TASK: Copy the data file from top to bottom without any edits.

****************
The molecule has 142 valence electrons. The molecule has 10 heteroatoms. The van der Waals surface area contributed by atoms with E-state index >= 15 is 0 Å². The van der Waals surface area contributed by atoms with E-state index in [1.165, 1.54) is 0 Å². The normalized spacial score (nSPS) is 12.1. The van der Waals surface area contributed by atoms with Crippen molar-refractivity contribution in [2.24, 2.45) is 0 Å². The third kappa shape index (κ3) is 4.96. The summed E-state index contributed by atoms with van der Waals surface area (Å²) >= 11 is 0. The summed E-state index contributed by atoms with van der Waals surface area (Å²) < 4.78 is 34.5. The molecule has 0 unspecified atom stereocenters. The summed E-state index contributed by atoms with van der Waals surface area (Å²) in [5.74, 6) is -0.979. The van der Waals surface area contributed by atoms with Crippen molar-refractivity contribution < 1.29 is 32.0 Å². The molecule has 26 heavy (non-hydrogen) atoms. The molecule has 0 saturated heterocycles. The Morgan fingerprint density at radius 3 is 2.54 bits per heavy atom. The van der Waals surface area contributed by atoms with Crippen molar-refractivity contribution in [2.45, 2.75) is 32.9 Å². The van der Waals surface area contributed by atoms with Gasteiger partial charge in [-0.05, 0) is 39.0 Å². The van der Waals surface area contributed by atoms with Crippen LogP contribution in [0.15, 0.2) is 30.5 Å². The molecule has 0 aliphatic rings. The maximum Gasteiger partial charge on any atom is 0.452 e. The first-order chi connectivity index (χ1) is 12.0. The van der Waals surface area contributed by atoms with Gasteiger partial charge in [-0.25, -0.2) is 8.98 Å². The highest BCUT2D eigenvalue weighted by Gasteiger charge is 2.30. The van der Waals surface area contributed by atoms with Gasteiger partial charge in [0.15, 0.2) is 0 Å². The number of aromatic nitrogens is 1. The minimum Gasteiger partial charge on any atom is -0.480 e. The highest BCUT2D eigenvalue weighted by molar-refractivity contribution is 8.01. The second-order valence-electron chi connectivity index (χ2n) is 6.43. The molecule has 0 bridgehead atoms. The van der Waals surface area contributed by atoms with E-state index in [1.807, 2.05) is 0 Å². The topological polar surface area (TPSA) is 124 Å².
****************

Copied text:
The molecule has 142 valence electrons. The molecule has 10 heteroatoms. The van der Waals surface area contributed by atoms with E-state index >= 15 is 0 Å². The van der Waals surface area contributed by atoms with E-state index in [1.165, 1.54) is 0 Å². The normalized spacial score (nSPS) is 12.1. The van der Waals surface area contributed by atoms with Crippen molar-refractivity contribution in [2.24, 2.45) is 0 Å². The third kappa shape index (κ3) is 4.96. The summed E-state index contributed by atoms with van der Waals surface area (Å²) >= 11 is 0. The summed E-state index contributed by atoms with van der Waals surface area (Å²) < 4.78 is 34.5. The molecule has 0 unspecified atom stereocenters. The summed E-state index contributed by atoms with van der Waals surface area (Å²) in [5.74, 6) is -0.979. The van der Waals surface area contributed by atoms with Crippen molar-refractivity contribution < 1.29 is 32.0 Å². The molecule has 26 heavy (non-hydrogen) atoms. The molecule has 0 saturated heterocycles. The Morgan fingerprint density at radius 3 is 2.54 bits per heavy atom. The van der Waals surface area contributed by atoms with Crippen molar-refractivity contribution in [2.45, 2.75) is 32.9 Å². The van der Waals surface area contributed by atoms with Gasteiger partial charge in [-0.05, 0) is 39.0 Å². The van der Waals surface area contributed by atoms with Crippen LogP contribution in [0.15, 0.2) is 30.5 Å². The molecule has 0 aliphatic rings. The maximum Gasteiger partial charge on any atom is 0.452 e. The first-order chi connectivity index (χ1) is 12.0. The van der Waals surface area contributed by atoms with Gasteiger partial charge in [-0.25, -0.2) is 8.98 Å². The highest BCUT2D eigenvalue weighted by Gasteiger charge is 2.30. The van der Waals surface area contributed by atoms with Gasteiger partial charge in [0.15, 0.2) is 0 Å². The number of aromatic nitrogens is 1. The minimum Gasteiger partial charge on any atom is -0.480 e. The highest BCUT2D eigenvalue weighted by molar-refractivity contribution is 8.01. The second-order valence-electron chi connectivity index (χ2n) is 6.43. The molecule has 0 bridgehead atoms. The van der Waals surface area contributed by atoms with E-state index in [1.807, 2.05) is 0 Å². The topological polar surface area (TPSA) is 124 Å².